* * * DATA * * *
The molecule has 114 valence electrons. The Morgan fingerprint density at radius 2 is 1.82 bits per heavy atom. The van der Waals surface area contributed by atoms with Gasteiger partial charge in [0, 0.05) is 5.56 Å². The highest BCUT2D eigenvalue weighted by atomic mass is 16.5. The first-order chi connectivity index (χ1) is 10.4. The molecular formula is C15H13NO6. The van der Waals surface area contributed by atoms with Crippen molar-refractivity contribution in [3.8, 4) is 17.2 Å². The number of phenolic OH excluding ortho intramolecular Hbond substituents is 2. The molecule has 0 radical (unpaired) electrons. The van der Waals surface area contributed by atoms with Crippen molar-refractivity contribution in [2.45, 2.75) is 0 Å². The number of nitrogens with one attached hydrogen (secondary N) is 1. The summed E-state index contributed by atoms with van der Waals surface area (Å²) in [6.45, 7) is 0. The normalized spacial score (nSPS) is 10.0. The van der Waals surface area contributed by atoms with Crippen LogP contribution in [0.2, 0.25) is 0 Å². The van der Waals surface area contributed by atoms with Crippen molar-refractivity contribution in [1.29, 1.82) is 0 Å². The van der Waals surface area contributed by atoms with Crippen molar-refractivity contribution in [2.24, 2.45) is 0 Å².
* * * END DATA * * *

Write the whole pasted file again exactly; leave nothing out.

The molecule has 114 valence electrons. The Morgan fingerprint density at radius 2 is 1.82 bits per heavy atom. The van der Waals surface area contributed by atoms with Gasteiger partial charge in [0, 0.05) is 5.56 Å². The highest BCUT2D eigenvalue weighted by atomic mass is 16.5. The first-order chi connectivity index (χ1) is 10.4. The molecular formula is C15H13NO6. The van der Waals surface area contributed by atoms with Crippen molar-refractivity contribution in [3.8, 4) is 17.2 Å². The number of phenolic OH excluding ortho intramolecular Hbond substituents is 2. The molecule has 0 radical (unpaired) electrons. The van der Waals surface area contributed by atoms with Crippen molar-refractivity contribution in [2.45, 2.75) is 0 Å². The number of nitrogens with one attached hydrogen (secondary N) is 1. The summed E-state index contributed by atoms with van der Waals surface area (Å²) in [6.45, 7) is 0. The normalized spacial score (nSPS) is 10.0. The van der Waals surface area contributed by atoms with Crippen LogP contribution in [0.2, 0.25) is 0 Å². The van der Waals surface area contributed by atoms with Crippen molar-refractivity contribution in [1.29, 1.82) is 0 Å². The van der Waals surface area contributed by atoms with Crippen molar-refractivity contribution in [2.24, 2.45) is 0 Å².